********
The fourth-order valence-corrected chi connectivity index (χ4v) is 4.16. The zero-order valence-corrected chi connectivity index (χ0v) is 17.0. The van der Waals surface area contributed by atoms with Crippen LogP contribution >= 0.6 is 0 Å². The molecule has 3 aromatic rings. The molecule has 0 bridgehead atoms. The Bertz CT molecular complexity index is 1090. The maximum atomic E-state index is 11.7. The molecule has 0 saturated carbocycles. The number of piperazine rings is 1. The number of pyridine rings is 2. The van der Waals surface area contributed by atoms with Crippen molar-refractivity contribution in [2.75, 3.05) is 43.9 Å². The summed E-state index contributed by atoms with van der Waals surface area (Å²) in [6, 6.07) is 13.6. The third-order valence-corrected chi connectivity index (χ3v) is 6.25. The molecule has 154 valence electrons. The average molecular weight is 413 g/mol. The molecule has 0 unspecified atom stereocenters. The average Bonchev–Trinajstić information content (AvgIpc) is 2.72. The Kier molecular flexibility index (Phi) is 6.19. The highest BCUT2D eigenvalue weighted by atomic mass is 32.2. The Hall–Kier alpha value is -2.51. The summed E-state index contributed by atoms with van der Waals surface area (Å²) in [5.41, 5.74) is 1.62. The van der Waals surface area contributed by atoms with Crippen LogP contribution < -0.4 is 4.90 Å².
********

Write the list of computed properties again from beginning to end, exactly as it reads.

The fourth-order valence-corrected chi connectivity index (χ4v) is 4.16. The zero-order valence-corrected chi connectivity index (χ0v) is 17.0. The van der Waals surface area contributed by atoms with Crippen LogP contribution >= 0.6 is 0 Å². The molecule has 3 aromatic rings. The molecule has 0 bridgehead atoms. The Bertz CT molecular complexity index is 1090. The maximum atomic E-state index is 11.7. The molecule has 0 saturated carbocycles. The number of piperazine rings is 1. The number of pyridine rings is 2. The van der Waals surface area contributed by atoms with Crippen molar-refractivity contribution in [2.75, 3.05) is 43.9 Å². The summed E-state index contributed by atoms with van der Waals surface area (Å²) in [6, 6.07) is 13.6. The third-order valence-corrected chi connectivity index (χ3v) is 6.25. The molecule has 154 valence electrons. The average molecular weight is 413 g/mol. The molecule has 0 unspecified atom stereocenters. The average Bonchev–Trinajstić information content (AvgIpc) is 2.72. The Kier molecular flexibility index (Phi) is 6.19. The highest BCUT2D eigenvalue weighted by atomic mass is 32.2. The Hall–Kier alpha value is -2.51. The summed E-state index contributed by atoms with van der Waals surface area (Å²) in [5.41, 5.74) is 1.62. The van der Waals surface area contributed by atoms with Crippen LogP contribution < -0.4 is 4.90 Å².